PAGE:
NW (Thorndike Press Large Print Core Series) (英語) ハードカバー – Large Print, 2013/1/23
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Coming soon as a BBC2 drama adaptation -- a masterful novel about London life from the bestselling, prize-winning Zadie Smith.
Zadie Smith's brilliant tragi-comic NW follows four Londoners - Leah, Natalie, Felix and Nathan - after they've left their childhood council estate, grown up and moved on to different lives. From private houses to public parks, at work and at play, their city is brutal, beautiful and complicated. Yet after a chance encounter they each find that the choices they've made, the people they once were and are now, can suddenly, rapidly unravel. A portrait of modern urban life, NW is funny, sad and urgent - as brimming with vitality as the city itself.
Praise for NW:
'Her dialogue sings and soars; terse, packed and sassy. Smith is simply wonderful: Dickens's legitimate daughter' Boyd Tonkin, Independent
'Astonishing, dazzling. Really - without exaggeration - not since Dickens has there been a better observer of London scenes. Zadie Smith is a genius. It's hard to imagine a better novel this year - or this decade' A.N. Wilson
'Intensely funny, richly varied, always unexpected. A joyous, optimistic, angry masterpiece. No better English novel will be published this year' Philip Hensher, Daily Telegraph
'Absolutely brilliant. So electrically authentic' TIME
'Captivating. Funny, sexy, weird, full of acute social comedy, like London. She's up there with the best around' Evening Standard
'Marvellous . . . crackles with reflections on race, music and migration. A lyrical fiction for our times' Spectator
'Undeniably brilliant . . . rush out and buy this book' Observer--このテキストは、ハードカバー版に関連付けられています。
A 2012 National Book Critics Circle Award Finalist
One of The New York Times Book Review's 10 Best Books of 2012
One of TIME's Top 10 Fiction Books of 2012
One of The Wall Street Journal's Best 10 Fiction Books of 2012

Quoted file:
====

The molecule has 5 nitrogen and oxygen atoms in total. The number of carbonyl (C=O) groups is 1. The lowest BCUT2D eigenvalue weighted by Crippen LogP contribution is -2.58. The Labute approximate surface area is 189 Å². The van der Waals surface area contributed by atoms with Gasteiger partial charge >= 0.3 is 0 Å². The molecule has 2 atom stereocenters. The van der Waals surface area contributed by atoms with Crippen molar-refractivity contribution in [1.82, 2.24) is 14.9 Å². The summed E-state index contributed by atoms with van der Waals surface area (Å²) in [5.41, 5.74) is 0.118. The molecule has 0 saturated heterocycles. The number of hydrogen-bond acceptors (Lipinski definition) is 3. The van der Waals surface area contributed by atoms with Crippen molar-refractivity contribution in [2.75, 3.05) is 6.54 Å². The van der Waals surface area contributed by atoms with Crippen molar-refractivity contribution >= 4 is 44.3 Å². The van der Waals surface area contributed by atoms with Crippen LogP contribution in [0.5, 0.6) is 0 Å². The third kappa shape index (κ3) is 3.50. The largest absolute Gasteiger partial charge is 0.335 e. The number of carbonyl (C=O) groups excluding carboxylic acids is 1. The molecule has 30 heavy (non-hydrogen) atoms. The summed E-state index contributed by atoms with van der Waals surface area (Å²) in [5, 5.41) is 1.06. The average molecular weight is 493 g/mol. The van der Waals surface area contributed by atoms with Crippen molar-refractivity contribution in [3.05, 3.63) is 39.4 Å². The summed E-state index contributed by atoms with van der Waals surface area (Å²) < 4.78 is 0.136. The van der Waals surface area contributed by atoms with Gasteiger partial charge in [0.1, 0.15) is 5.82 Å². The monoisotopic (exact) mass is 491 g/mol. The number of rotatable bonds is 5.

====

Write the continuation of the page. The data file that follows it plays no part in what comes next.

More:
A New York Times and Washington Post Notable Book of 2012
"This is a book in which you never know how things will come together or what will happen next... NW represents a deliberate undoing; an unpacking of Smith’s abundant narrative gifts to find a deeper truth, audacious and painful as that truth may be. The result is that rare thing, a book that is radical and passionate and real."
—Anne Enright, The New York Times Book Review
"A boldly Joycean appropriation, fortunately not so difficult of entry as its great model... Like Zadie Smith’s much-acclaimed predecessor White Teeth (2000), NW is an urban epic."
—Joyce Carol Oates, The New York Review of Books
"Endlessly fascinating... remarkable. ...The impression of Smith's casual brilliance is what constantly surprises, the way she tosses off insights about parenting and work that you've felt in some nebulous way but never been able to articulate."
—Ron Charles, The Washington Post
"Innovative and moving... This is a rich novel, as crammed with voices and layered with history and pop culture as is London itself. Smith’s flair for dialogue reaches a new height in NW, as she conveys the rhythms and diction of a variety of Londoners with wit and acuity. The story of what happens inside a person when she rises above the situation she was born into was of interest to Charles Dickens and Jane Austen, among countless other novelists. Zadie Smith has delivered her contribution to this literary tradition with aplomb."
—Dallas Morning News
"Smith has never been a writer who travels directly from A to B... Smith is not interested in exploring the unbroken line of cause and effect. What NW does offer, in abundance, is the sense of being plunged with great immediacy into the lives of these characters and their neighborhood. How wonderful to have a new version of London to explore."
"If our everyday world suddenly turns dark, zany and lyrically weird one day, it's probably because Zadie Smith has learned how to control us all. In NW, Ms. Smith takes her courageous forays into the vernacular to new heights, using perspectives that are perhaps more native to her but in a form that feels brand new."
"Zadie Smith is not merely one of Britain's finest younger writers, but also one of the English-speaking world's best chroniclers of race, class, and identity in urban confines. Smith remains fearless, and there are moments that astonish. Her ambition and talent continue to awe."
"[NW is] a real sign of how Smith has developed and grown. It is a terrific novel: deeply ambitious, an attempt to use literature as a kind of excavation, while at the same time remaining intensely readable, intensely human, a portrait of the way we live."
—Los Angeles Times
"A marvelously accomplished work, perhaps her most polished yet."
—Laura Miller, Salon
"A triumph... As Smith threads together her characters' inner and outer worlds, every sentence sings."
"Smith's fiction has never been this deadly, direct, or economical... Where gifts are concerned, Smith is generous with hers; she writes, one feels, with our pleasure in mind... NW is Zadie Smith’s riskiest, meanest, most political and deeply felt book--but it all feels so effortless. She dazzles."
—Parul Sehgal, Bookforum
"NW offers a nuanced, disturbing exploration of the boundaries, some porous, some impenetrable, between people living cheek by jowl in urban centers where the widening gap between haves and have-nots has created chasms into which we're all in danger of falling."